I did a little research. I’m part of the first generation that grew up with those games that have become incredibly popular: first-person shooters. Wolfenstein3D at twelve, blablabla. Something has changed through the years.

1990-1999: 190 first-person shooter games came out. The technology used is just born and is very limited. Games are cartoon-looking.

2000-2009: 314 first-person shooter games came out. The technology is improving every nine months. Games are janky-looking.

2010-2019: 160 first-person shooter games came out. The technology is extremely mature and complex. Fewer games come out because development costs are now extraordinary. Games are very good looking.

The number of mass shootings increased in the 2010s. Between 1982 and 2002 (twenty years), there was over 10+ fatalities three times. Between 2002 and now (seventeen years), nine times. Including some horrible numbers (2017: 117 killed).

Just correlation, of course (it correlates with 2004 assault rifle ban going away as well). But it’s interesting to me to see the snowballing happen.

I wish I could see the total number of players playing FPS from 1990 to now. Because it went from a few thousands in the 90s, potentially a few hundred thousands, to hundreds of millions.

One or two orders of magnitude more people shooting people in games, which are more and more realistic –to the point of being used as background pictures in the news, don’t forget– is not a trivial thing. Simply by the numbers involved, coupled with other facts (like parents checking out on parenting), gun normalization through games has to distort pre-teen and teenagers’ perception of violence. We try not to disclose the pictures and names of shooters to not influence potential souls. We can’t then say that the constant display and normalization of violence and firearms use in FPS –hundreds, thousands of hours- doesn’t affect young people.

We can’t have it both ways.

So it’s worth pondering on what we’re doing as game developers. Especially when reports, if you read them, are basically saying, “we’re not sure; there’s definitely a connection between violent games and aggressive cognition but no *direct* link between playing violent games and killing people and also all that research is super new, give us more time”.

Meanwhile we know that online multiplayer communities are formed around those games. Sometimes around those virtual, real weapons. It’s not about a direct link. It’s about the climate we’re complicit of setting up, at very large scales.

But games don’t make people violent, it’s been demonstrated. I am myself, fine.

Like I said, It’s not about that or about you. It’s about how much our environment fuels violence and to the question “is video game culture participating into making violence and brutality something normal and easy?”  the answer, with first-person shooters is pretty clearly, yes, it does.

But it’s just the same as rock n roll and comics.

There’s a huge difference between listening to extremely angry dudes brutalizing their musical instruments, and participating into a raid in HD on a big TV where you actively press a trigger and see bodies fall as a result, hear screams, with weapons coded and designed as close as possible to the real deal, to the point of having weapon manufacturers consult with game companies.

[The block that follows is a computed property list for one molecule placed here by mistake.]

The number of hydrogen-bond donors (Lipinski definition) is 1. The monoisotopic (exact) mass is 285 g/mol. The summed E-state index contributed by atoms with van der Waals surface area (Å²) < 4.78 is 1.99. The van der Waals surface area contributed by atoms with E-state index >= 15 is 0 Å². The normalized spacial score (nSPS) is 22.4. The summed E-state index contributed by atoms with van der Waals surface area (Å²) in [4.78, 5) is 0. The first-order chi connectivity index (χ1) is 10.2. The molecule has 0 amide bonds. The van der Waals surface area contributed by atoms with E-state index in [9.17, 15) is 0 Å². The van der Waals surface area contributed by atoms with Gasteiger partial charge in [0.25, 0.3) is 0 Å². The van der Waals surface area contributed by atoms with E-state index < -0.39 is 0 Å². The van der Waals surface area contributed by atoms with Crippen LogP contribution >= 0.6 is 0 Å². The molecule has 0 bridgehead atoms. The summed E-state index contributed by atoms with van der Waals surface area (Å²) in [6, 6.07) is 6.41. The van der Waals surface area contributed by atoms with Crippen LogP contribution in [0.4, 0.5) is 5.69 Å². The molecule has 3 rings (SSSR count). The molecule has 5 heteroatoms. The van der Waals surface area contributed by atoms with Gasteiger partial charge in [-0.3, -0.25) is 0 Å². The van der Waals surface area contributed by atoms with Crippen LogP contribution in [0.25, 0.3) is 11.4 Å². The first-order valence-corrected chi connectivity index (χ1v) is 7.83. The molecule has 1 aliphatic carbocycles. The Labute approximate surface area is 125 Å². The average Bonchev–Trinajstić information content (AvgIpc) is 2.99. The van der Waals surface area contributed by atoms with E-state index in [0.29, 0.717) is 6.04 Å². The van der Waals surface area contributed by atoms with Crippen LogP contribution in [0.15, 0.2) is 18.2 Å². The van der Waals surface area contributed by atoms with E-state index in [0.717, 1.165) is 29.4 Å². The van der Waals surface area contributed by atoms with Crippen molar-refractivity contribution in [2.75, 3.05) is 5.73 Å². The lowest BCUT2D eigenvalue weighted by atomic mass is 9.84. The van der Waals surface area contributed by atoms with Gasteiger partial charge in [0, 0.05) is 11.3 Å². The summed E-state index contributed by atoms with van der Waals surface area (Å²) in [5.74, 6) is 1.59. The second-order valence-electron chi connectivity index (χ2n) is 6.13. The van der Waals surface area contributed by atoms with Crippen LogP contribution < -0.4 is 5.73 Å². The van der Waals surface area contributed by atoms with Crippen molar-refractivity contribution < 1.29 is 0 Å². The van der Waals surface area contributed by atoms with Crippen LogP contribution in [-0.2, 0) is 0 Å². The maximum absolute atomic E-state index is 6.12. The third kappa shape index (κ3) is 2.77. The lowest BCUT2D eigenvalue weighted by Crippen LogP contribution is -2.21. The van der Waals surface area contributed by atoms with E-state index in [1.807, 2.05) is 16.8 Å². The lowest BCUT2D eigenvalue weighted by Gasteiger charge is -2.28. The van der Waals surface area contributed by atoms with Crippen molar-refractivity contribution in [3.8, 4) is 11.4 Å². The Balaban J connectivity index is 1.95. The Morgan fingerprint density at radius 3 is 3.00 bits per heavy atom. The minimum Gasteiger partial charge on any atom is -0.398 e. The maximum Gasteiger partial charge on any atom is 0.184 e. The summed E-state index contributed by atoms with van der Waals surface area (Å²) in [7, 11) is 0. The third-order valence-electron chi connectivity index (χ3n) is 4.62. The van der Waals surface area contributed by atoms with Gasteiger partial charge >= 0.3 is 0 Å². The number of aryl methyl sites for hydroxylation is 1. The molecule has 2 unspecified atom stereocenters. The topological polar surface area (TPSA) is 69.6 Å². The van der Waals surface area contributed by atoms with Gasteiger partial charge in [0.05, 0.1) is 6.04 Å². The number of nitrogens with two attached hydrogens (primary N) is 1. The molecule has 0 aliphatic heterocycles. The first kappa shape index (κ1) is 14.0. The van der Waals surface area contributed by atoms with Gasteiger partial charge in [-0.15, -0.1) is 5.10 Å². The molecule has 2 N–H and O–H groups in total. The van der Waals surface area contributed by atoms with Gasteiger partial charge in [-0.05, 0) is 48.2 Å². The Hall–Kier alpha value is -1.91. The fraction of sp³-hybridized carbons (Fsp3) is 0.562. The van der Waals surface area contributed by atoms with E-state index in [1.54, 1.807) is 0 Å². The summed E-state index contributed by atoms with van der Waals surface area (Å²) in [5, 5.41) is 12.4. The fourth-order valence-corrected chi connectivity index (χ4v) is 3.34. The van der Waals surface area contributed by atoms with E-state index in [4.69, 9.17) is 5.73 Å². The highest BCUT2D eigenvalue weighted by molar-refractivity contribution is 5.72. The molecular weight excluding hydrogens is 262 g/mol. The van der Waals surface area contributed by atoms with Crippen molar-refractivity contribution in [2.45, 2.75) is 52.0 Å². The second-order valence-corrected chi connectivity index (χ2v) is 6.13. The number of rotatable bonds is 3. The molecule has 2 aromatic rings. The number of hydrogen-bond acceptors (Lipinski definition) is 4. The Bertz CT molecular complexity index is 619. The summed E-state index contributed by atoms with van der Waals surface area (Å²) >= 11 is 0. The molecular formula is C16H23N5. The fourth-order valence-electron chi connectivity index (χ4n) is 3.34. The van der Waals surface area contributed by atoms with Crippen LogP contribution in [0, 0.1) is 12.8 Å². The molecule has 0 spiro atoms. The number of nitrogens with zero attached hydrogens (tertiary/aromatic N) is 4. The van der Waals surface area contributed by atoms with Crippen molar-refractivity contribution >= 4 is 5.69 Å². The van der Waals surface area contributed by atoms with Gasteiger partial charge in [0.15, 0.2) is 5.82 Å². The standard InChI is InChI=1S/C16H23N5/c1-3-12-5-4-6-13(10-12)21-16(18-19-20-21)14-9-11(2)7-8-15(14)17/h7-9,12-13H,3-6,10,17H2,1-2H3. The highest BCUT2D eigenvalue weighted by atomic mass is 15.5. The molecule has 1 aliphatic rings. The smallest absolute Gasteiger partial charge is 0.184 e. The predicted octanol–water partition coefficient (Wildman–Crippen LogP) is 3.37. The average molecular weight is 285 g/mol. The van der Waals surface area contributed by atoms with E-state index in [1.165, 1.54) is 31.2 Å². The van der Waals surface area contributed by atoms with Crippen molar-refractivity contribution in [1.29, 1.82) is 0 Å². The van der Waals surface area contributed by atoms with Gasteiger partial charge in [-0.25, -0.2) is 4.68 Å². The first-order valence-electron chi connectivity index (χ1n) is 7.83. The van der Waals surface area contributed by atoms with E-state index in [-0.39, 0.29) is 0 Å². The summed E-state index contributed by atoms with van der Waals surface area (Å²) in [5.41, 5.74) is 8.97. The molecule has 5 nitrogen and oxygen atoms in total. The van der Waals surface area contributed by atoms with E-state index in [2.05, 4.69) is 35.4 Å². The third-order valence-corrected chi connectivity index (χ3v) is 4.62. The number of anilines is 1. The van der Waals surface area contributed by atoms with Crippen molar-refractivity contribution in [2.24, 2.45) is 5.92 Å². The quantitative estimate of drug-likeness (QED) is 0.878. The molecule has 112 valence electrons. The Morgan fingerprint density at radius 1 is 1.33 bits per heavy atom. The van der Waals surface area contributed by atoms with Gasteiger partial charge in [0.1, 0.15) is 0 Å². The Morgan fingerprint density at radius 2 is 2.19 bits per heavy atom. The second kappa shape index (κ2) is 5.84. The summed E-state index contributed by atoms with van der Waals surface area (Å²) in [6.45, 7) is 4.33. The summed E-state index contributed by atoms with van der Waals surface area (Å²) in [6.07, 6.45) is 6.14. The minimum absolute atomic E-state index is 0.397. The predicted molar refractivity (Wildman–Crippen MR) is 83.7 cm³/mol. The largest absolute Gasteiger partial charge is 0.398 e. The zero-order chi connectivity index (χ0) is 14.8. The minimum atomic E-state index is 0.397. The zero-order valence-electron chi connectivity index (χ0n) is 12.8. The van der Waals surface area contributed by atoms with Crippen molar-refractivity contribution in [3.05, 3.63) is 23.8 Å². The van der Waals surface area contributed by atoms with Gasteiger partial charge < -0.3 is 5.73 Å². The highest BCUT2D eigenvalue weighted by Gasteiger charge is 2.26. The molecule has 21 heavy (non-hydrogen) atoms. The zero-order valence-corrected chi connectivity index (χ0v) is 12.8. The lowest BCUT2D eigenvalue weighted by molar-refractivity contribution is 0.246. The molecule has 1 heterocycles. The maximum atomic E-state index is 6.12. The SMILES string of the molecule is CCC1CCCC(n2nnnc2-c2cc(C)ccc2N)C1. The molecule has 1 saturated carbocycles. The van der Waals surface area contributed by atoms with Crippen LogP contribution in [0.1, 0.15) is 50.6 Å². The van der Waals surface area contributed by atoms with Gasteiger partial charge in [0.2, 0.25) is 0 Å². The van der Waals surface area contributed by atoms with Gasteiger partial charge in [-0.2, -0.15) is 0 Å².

I mean the US army uses FPS to recruit and keep their troops in “soldier mode” ffs.

If you tell me that it’s the same as rock n roll back in 1950, you need some rest. It is very different.

But it’s the guns that kill people.

Thank you for reminding me of this, I had forgotten. So yes, guns kill. And guns exist. They’re usually made of very durable material and can be operational for decades. There’s like four gazillion of them in the US. Unless the government takes the initiative of confiscating all weapons to go to Hawaii to dump them in a volcano, we can’t change that. What we can change is pushing people not to use them against other people. What we can certainly shift is the culture. What we can do is seriously reduce normalizing shooting people. As game developers, considering the trends,  I think we have some room to do something.

But plenty of games are non-violent!

I know that. Farming Simulator and Stardew Valley for instance are about growing stuff and are selling very well, making their developers really happy. But in terms of popularity, shooters dwarf the fuck out of those and y’all know this. Shooters regularly beat sales records. PUBG is 5th on the best-selling game of all time list. It came out 2 years ago (it has sold more than Super Mario Bros in 34 years!). They sell millions of units on the day the game launches. One had 8.3 million concurrent players shooting at each other at its peak. That’s absolutely staggering.

You just hate FPS and developers.

Not at all. I know what it takes to create those games. I understand and appreciate developers’ work far more than the average gamer or non-playing person. I also am in game audio and it’s funny and hard work to record guttural horror, simulated pain, and gross flesh-y stuff.

It also takes a toll on us. So it does to players as well. You guys are no different.

So you want to ban all violent games??

No Jesus effing Louise chill. I would like to use this occasion to point out that any game talking about say, cannabis or eroticism is IMMEDIATELY, with the quickness banned from being talked about and blocked from being sold on any store as if the game itself had killed someone or a dog. Why?